Sustainable Growth at PRPA means we work to protect the gateway environment by developing responsibly and
sustainably, and by minimizing environmental impacts of port operations.
Progressive Land Use Planning
In 2020, PRPA completed a comprehensive Land Use Planning process. The Prince Rupert Port Authority’s updated Land Use Plan provides a vision for the Port of Prince Rupert’s potential development through the next 20 years.
To view all related documents, FAQs, and the finalized Land Use Plan itself, visit here.
Building projects that focus on efficient and more sustainable operations should be our middle name. At PRPA, we pride ourselves in striving towards continuous improvement in all that we do.
The Fairview-Ridley Connector Corridor is just one example. This project, once complete, will significant reduce truck emissions and truck traffic from Prince Rupert’s downtown core. For more information on the specifics, visit here.
Habitat Enhancement Programs
PRPA aims to minimize, and where necessary mitigate, any environmental impacts caused by port development through habitat enhancement projects throughout northern BC.
Past projects of this nature include, Tatalaska Lake water control upgrades and a 25-acre tidal restoration project at Delkatla Marsh on Haida Gwaii. Work is currently underway on the Seal Cove Salt Marsh. For more information specific to this project, visit here.
At PRPA, we are always planning one step ahead to ensure we are growing in a sustainable manner that not only adheres to government legislation and regulations, but in many ways, exceeds those expectations.
As a federal body, PRPA is responsible for Environmental Effects Evaluations (EEEs) on any development projects proposed within it’s jurisdictional boundaries. To view a process flow diagram of the Impact Assessment framework that PRPA employs, visit here.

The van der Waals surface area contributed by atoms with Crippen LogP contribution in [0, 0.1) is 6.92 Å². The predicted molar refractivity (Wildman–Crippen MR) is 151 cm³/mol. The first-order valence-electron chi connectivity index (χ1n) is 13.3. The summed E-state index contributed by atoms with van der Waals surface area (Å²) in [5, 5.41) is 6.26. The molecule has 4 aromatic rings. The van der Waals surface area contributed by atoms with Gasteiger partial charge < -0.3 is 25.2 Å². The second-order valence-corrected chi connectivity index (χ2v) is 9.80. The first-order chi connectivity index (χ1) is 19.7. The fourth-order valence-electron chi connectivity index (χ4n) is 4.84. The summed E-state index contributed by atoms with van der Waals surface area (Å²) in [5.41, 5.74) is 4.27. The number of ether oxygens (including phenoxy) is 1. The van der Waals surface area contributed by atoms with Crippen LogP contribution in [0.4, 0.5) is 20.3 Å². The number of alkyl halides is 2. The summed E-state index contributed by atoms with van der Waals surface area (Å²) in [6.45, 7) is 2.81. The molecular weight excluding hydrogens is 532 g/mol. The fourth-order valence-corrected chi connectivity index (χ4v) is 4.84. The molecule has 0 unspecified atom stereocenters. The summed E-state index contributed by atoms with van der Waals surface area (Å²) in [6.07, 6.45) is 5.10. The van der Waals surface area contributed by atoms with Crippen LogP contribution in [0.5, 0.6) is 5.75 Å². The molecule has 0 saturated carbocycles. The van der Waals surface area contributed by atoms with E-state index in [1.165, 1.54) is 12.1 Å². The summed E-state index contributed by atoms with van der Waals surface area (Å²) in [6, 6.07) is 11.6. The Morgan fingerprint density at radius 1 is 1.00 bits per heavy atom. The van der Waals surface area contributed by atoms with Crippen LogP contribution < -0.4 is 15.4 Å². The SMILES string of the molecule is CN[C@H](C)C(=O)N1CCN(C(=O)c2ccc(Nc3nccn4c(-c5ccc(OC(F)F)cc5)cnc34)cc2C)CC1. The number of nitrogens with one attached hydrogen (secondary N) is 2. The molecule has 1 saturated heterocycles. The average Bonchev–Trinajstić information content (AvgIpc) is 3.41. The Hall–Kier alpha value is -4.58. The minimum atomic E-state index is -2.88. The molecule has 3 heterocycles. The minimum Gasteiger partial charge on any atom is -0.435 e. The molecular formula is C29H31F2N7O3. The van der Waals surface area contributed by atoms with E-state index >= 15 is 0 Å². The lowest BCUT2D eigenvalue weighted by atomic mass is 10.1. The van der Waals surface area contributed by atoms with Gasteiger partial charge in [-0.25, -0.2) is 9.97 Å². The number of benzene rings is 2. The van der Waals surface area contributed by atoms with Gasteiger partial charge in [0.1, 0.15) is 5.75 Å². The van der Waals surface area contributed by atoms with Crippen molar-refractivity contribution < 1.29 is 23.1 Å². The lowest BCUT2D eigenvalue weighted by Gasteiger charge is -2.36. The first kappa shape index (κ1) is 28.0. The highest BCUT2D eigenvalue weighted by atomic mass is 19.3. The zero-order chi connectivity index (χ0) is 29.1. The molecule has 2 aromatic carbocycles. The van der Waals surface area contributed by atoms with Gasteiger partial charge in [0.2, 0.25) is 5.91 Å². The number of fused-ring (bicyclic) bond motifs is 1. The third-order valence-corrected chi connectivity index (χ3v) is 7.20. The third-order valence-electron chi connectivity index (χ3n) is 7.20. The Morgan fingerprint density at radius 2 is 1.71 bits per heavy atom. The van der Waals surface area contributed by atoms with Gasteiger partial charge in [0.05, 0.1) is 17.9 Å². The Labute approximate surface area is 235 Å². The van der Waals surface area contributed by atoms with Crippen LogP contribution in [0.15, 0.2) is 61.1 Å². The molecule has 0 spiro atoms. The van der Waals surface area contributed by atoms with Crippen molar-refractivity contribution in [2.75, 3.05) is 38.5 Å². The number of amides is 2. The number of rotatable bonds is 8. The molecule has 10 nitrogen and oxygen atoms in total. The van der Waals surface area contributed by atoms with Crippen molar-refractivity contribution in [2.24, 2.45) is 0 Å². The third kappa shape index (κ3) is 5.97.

An Environmental Effects Evaluation (EEE) is a planning process to integrate environmental factors into decision making. The process is a requirement for federal decision makers to undertake before any decisions are made that would enable a project to proceed. Throughout the process, information, scientific evidence, local and Indigenous knowledge is gathered to determine the likelihood of adverse effects the environment.
After the EEE is prepared, federal decision makers consider the potential environmental effects and mitigation measures described in the report along with any comments from the public and Indigenous groups. Once the information is considered sufficient, a determination on the likelihood of the project to result in significant adverse effects is reached. Following this determination, federal authorities are able to provide funds, issue permits or move forward with constructing the project.
The EEE is a process that doesn’t just create public awareness of a project, but seeks public feedback on the project-specific impacts that should be considered and the mitigation measures being proposed. PRPA encourages everyone to familiarize themselves with the proposed project description, consider the approach being applied to potential impacts, and give us your comments and/or questions relevant to this evaluation to ensure a thorough plan is being developed for its future development.